Public health funding: a new approach to address conditions like obesity and cancer

Through the UK Prevention Research Partnership, we are supporting researchers to work with experts outside of health to prevent the rise of non-communicable diseases. Sophie Hawkesworth explains more.

DAZL Diamonds Cheerleading Squad practice at the William Gascoigne Centre in Leeds during a session organised by Dance Action Zone Leeds (DAZL) who work with young people to improve their health through dance.

Credit: Tim Smith/Panos

DAZL Diamonds Cheerleading Squad practice at the William Gascoigne Centre in Leeds. The sessions are organised by Dance Action Zone Leeds who work with young people to improve their health through dance.

The main causes of premature death in the UK are behaviours that we all recognise as unhealthy – smoking, poor diet, drinking alcohol and being inactive. But simply educating people on the links between these behaviours and conditions such as cancer, heart disease, obesity and diabetes is insufficient to change habits.

Our individual behaviours and responses are driven by a web of influences that range from biological to economic and cultural. For example, our food choices can be influenced by government pricing policies or the number of fast-food restaurants we pass on the way home from work. Our physical activity levels can depend on local transport links or access to green spaces.

Public health issues that arise due to these drivers are often termed 'wicked problems' because they are the result of complex, interwoven factors that can seem insurmountable.

Why 'health of the public' research is needed

To fully understand and improve the drivers that lead to poor health we need to broaden out the dialogue and draw on the expertise of people from all sectors of society.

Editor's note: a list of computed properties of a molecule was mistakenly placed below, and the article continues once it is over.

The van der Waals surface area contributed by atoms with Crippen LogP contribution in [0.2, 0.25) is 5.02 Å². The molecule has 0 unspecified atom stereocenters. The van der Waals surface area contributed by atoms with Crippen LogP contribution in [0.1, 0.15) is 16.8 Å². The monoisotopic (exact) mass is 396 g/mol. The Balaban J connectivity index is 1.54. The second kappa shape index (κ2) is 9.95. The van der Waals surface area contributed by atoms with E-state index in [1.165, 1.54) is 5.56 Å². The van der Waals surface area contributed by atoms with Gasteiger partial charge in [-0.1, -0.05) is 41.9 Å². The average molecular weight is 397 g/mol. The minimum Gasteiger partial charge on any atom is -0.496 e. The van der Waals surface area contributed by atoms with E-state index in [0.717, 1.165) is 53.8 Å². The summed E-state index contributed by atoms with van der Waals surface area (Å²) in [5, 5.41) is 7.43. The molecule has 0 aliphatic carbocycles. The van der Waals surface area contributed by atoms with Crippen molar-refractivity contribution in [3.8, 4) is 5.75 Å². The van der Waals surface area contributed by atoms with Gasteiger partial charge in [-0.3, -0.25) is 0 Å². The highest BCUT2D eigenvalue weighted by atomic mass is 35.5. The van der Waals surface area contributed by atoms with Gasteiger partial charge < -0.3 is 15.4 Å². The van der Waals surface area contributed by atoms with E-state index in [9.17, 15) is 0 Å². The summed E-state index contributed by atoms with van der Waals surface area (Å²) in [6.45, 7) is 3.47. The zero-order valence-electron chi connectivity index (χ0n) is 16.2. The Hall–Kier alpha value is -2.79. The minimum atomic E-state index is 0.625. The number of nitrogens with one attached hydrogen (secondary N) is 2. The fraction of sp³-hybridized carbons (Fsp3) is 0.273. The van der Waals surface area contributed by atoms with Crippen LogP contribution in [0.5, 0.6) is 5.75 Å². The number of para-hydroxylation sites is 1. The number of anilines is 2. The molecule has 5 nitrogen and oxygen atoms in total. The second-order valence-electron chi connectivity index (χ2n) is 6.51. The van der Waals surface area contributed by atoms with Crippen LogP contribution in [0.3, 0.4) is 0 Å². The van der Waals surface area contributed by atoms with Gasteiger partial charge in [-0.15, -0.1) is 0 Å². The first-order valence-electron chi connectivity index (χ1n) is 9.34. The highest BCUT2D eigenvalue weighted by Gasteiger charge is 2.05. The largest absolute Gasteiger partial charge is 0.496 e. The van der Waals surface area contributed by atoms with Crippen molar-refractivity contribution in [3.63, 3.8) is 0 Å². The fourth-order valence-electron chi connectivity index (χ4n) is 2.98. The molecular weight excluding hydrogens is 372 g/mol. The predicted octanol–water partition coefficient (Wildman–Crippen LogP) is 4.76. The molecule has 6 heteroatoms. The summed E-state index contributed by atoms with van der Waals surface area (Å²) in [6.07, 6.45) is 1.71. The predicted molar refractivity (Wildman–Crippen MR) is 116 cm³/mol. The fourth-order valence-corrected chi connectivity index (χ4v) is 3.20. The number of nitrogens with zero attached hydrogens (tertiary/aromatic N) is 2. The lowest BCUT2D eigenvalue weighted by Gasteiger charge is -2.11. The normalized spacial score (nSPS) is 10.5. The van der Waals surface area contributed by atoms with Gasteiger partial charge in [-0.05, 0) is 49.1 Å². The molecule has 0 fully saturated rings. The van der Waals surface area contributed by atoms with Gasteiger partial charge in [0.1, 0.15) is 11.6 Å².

This concept has been called 'health of the public research' and is gaining momentum in the UK. It calls for solutions that integrate biomedical approaches with aspects of natural and social sciences and the arts and humanities to improve people’s health-related quality of life. 

A new approach to funding

Research funders often need to collaborate around a shared agenda to achieve transformational change. This is especially true for health of the public research, where multiple research communities need to work together. 

By combining efforts with 11 other funders, the UK Prevention Research Partnership (UKPRP) represents a new and exciting approach to public health funding. 

What makes it different to previous efforts is that we are encouraging a whole system approach, recognising that there is no single intervention that will solve 'wicked' health problems. We believe that the research will have much greater impact because it will be built from a shared vision.  

The first round of UKPRP awards were announced in May and a second funding call will open in September 2019. 

We are supporting research programmes that:

  • are co-designed and delivered with the organisations and groups that will ultimately use the evidence – including local authorities, public health specialists, schools, workplaces, third sector and industry partners
  • involve experts who work in the broad environments that affect our health – from the built and natural, to the political and technological.  

How to find out more

We'll be holding an information and networking event about the UKPRP scheme in London on 24 September 2019.

Please confirm your interest to attend by 25 July 2019.

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